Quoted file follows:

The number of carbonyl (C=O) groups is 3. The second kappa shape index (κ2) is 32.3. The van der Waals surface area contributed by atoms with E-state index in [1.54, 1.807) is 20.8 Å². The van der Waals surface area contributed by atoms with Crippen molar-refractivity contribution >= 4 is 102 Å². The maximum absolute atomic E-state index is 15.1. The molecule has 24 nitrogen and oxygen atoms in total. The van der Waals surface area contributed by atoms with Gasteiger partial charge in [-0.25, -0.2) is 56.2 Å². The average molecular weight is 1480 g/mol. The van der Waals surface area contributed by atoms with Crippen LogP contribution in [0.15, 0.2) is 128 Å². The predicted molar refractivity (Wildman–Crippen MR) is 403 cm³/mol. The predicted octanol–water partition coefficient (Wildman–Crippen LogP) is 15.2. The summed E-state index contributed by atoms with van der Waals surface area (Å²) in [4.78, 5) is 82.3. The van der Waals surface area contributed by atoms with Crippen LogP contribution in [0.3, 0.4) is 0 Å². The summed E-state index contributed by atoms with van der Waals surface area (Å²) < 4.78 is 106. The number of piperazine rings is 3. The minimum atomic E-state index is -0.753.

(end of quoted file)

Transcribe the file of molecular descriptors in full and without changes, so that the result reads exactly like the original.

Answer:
The number of carbonyl (C=O) groups is 3. The second kappa shape index (κ2) is 32.3. The van der Waals surface area contributed by atoms with E-state index in [1.54, 1.807) is 20.8 Å². The van der Waals surface area contributed by atoms with Crippen molar-refractivity contribution >= 4 is 102 Å². The maximum absolute atomic E-state index is 15.1. The molecule has 24 nitrogen and oxygen atoms in total. The van der Waals surface area contributed by atoms with Gasteiger partial charge in [-0.25, -0.2) is 56.2 Å². The average molecular weight is 1480 g/mol. The van der Waals surface area contributed by atoms with Crippen LogP contribution in [0.15, 0.2) is 128 Å². The predicted molar refractivity (Wildman–Crippen MR) is 403 cm³/mol. The predicted octanol–water partition coefficient (Wildman–Crippen LogP) is 15.2. The summed E-state index contributed by atoms with van der Waals surface area (Å²) in [4.78, 5) is 82.3. The van der Waals surface area contributed by atoms with Crippen LogP contribution in [0.3, 0.4) is 0 Å². The summed E-state index contributed by atoms with van der Waals surface area (Å²) < 4.78 is 106. The number of piperazine rings is 3. The minimum atomic E-state index is -0.753.